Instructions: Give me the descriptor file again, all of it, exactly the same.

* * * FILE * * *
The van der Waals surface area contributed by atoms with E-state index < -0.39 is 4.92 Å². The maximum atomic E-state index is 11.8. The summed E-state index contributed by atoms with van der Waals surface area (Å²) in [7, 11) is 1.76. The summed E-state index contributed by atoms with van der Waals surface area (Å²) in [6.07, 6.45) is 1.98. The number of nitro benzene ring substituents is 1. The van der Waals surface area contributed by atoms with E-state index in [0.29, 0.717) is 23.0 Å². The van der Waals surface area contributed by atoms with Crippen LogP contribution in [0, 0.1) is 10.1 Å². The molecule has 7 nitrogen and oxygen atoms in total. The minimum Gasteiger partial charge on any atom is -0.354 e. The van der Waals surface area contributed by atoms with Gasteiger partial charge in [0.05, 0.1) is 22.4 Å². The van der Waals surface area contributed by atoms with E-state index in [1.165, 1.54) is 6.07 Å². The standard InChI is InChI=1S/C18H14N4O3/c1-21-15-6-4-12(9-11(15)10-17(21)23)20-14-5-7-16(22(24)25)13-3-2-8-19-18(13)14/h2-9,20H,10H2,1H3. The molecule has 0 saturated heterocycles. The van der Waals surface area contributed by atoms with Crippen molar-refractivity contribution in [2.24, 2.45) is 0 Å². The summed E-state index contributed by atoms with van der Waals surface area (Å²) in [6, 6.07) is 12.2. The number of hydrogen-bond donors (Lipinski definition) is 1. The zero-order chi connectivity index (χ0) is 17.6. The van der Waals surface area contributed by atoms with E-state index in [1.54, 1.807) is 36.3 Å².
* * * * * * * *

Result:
The van der Waals surface area contributed by atoms with E-state index < -0.39 is 4.92 Å². The maximum atomic E-state index is 11.8. The summed E-state index contributed by atoms with van der Waals surface area (Å²) in [7, 11) is 1.76. The summed E-state index contributed by atoms with van der Waals surface area (Å²) in [6.07, 6.45) is 1.98. The number of nitro benzene ring substituents is 1. The van der Waals surface area contributed by atoms with E-state index in [0.29, 0.717) is 23.0 Å². The van der Waals surface area contributed by atoms with Crippen LogP contribution in [0, 0.1) is 10.1 Å². The molecule has 7 nitrogen and oxygen atoms in total. The minimum Gasteiger partial charge on any atom is -0.354 e. The van der Waals surface area contributed by atoms with Gasteiger partial charge in [0.05, 0.1) is 22.4 Å². The van der Waals surface area contributed by atoms with E-state index in [1.165, 1.54) is 6.07 Å². The standard InChI is InChI=1S/C18H14N4O3/c1-21-15-6-4-12(9-11(15)10-17(21)23)20-14-5-7-16(22(24)25)13-3-2-8-19-18(13)14/h2-9,20H,10H2,1H3. The molecule has 0 saturated heterocycles. The van der Waals surface area contributed by atoms with Crippen molar-refractivity contribution in [2.24, 2.45) is 0 Å². The summed E-state index contributed by atoms with van der Waals surface area (Å²) in [6, 6.07) is 12.2. The number of hydrogen-bond donors (Lipinski definition) is 1. The zero-order chi connectivity index (χ0) is 17.6. The van der Waals surface area contributed by atoms with E-state index in [1.54, 1.807) is 36.3 Å².